W ild and undisciplined, or the unfair target of government sanctions? As the
Press Law is due to go before lawmakers this week, Jason Barber and
Heng Sok Chheng examine the rivalries inside the press, and talk to some
WHEN a Khmer newspaper recently published a leaked
government memorandum, complete with one of the Prime Ministers' signatures, not
all Khmer journalists considered it a scoop.
"What can we do about this,
to punish them?" demanded one editor, aghast at the printing of a government
document without permission.
His view highlights that Cambodia's
burgeoning free press is by no means a united one. Freedom of the press - and
good journalism - has widely different meanings to those in the fourth
"There are people who agree with us. There are another group of
people who say... if you write something bad, you must go to jail," the Khmer
Journalists Association president Pin Samkhon says of his own members.
While such differences of opinion may be inevitable and even healthy,
they illustrate deep divisions in the foundations of the free press.
also make it harder to reach a consensus on how to improve journalism standards
and ethics. Or, as Samkhon puts it, how to define "what is a journalist, a real
While many in the industry believe slander and defamation
laws are the way to make journalists "clean up their act", others openly welcome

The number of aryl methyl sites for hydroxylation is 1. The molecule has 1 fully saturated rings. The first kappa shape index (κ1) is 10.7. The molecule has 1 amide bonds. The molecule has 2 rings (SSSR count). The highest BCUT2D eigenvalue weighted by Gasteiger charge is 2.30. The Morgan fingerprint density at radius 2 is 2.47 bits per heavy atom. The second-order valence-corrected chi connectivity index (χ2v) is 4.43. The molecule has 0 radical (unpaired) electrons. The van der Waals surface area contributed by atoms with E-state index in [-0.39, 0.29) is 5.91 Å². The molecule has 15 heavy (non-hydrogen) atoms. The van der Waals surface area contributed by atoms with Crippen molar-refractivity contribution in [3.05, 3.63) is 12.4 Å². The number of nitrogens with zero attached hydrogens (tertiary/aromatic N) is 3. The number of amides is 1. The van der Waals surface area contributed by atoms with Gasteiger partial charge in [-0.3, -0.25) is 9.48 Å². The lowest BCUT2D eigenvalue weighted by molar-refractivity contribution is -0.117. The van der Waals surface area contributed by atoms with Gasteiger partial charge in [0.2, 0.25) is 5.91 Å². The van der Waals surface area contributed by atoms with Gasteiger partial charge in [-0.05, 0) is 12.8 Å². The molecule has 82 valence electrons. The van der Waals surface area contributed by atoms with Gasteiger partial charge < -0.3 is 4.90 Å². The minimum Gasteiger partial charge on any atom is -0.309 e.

the government's proposed press law.
"The draft press law is good,"
declares Chheav Sy Pha of Koh Santepheap, a daily newspaper which concentrates
on crime news, and a KJA member.
"I want newspapers to be responsible. I
support the press law."
His disdain for some newspapers is implicit,
though he declines to comment on them, saying: "That's their own
In its pages, however, Koh Santepheap isn't immune to throwing
criticism at other papers. It is currently being sued by Sereipheap Thmei (New
Liberty News) for publishing an attack on one of its articles.
Kampuchea, Cambodia's biggest Khmer newspaper, is also less than concerned by
the draft law. Editor-in-Chief Pen Samitthy says he initially opposed the law
because he thought it was anti-democratic, but later decided "that journalists
do not have enough professionalism [and] we must have the press law".
we don't have the law... people will still use newspapers to pursue their
[political] aims, and step by step journalists will have no position in
Samitthy adds that he opposes the jailing of journalists, as
the current draft of the law allows.
In reality, it has been a minority
of Khmer newspapers who have actively and adamantly opposed the press
The ones with relatively good government relations presumably
consider they have little to fear. They are perhaps not displeased at the
prospect of some, anti-government, competitors facing harsh
Papers like Samleng Yuvachon Khmer (Voice of Khmer Youth),
which have faced suspensions, arrests or outright intimidation, are the most
Citing a lack of judicial independence in Cambodia, they fear
the government will use the law's jail and financial penalties to declare open
season on them.
The KJA's Pin Samkhon says all its members, even
government newspapers, stuck by an internal resolution that they would publish
articles about press freedoms.
But privately some editors take a vastly
different line, and talk of jailing journalists and so on.